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USPS Is Moving Ahead With Controversial Changes: "We Are Not Pausing"

Postmaster General Louis DeJoy issued a new update on his modernization efforts.

Most of us trust the U.S. Postal Service (USPS) to get our mail from one place to another without considering how complicated that process can be. The USPS operates through a complex system of processing and distribution facilities to move mail throughout the country. And over the last few years, the process has been undergoing some serious changes, as Postmaster General Louis DeJoy works through his decade-long USPS overhaul, Delivering for America (DFA). With this plan, DeJoy is attempting to modernize the postal network by shifting the movement of mail and packages—something not everyone is on board with. But that doesn't seem to be stopping the Postal Service, as the agency has announced plans to move ahead despite major opposition. Read on to learn about the changes the USPS is "not pausing."

RELATED: 6 Major Changes Postmaster General Louis DeJoy Has Made to the USPS.

The USPS is trying to consolidate its network.

USPS Post office location in L'Enfant plaza

A major part of DeJoy's DFA plan is centered around consolidating the nation's postal network. As the USPS Office of Inspector General (OIG) explains, this new network will feature three mail types of facilities: Regional Processing and Distribution Centers (RPDCs), Local Processing Centers (LPCs), and Sorting and Delivery Centers (S&DCs).

Under DFA, the USPS is planning to convert many postal processing and distribution facilities in smaller communities into LPCs, reducing some of their functions and transferring them to more centralized RPDCs. The agency is looking to have 60 RPDCs across the continental U.S., with each of these 60 regions being supported by a number of different LPCs and S&DCs.

Overall, the Postal Service believes that this consolidation effort will lead to "cost savings, reliable service, renewed relevance, and longevity" for the agency.

RELATED: USPS Worker Says Current Delays Are "The Worst I've Ever Seen."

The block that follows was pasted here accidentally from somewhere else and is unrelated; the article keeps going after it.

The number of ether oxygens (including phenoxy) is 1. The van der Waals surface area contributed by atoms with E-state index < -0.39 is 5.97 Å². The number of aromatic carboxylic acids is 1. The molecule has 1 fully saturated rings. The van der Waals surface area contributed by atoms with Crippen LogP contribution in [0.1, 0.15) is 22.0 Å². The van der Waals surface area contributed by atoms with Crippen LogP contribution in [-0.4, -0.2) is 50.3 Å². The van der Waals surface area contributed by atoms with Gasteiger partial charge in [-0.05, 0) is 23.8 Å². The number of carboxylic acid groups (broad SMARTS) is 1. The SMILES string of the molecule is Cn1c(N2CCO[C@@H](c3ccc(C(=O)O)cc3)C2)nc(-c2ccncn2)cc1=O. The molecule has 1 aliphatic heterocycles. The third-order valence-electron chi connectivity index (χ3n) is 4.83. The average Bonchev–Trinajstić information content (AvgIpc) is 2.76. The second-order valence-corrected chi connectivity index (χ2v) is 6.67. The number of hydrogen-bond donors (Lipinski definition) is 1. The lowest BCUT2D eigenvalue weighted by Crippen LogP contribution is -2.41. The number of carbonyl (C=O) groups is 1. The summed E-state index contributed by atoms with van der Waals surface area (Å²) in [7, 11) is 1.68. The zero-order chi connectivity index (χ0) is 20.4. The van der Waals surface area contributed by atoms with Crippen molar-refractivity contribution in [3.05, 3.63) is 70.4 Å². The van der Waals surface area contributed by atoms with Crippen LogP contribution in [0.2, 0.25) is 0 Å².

Lawmakers have asked the agency to pause these efforts.


Not everyone is certain that this consolidation initiative is a good thing, however. A bipartisan group of 26 U.S. senators sent a letter to the USPS on May 8 calling on the agency to take a pause from making any further changes to its processing and delivery network until the Postal Regulatory Commission (PRC) could examine the "potential impacts of these changes."

The letter was led by Michigan Senator Gary Peters, who serves as chairman of the Senate Homeland Security and Governmental Affairs Committee.

"In regions where USPS has implemented significant changes, on-time mail delivery has declined. In addition, it is not clear these changes will improve efficiency or costs," the letter reads. "Despite these concerns, USPS has moved forward with announcing and approving additional facility changes across the country. The nature of these changes creates concerns that local and rural service could be degraded."

The senators said the USPS should request a comprehensive advisory opinion from the PRC and "pause all changes, including administrative approvals and on-the-ground changes, until the PRC completes this study and USPS incorporates the results."

"While USPS claims these changes overall will improve service while reducing costs, there is evidence to the contrary in locations where USPS has implemented changes so far," the senators also noted in their letter.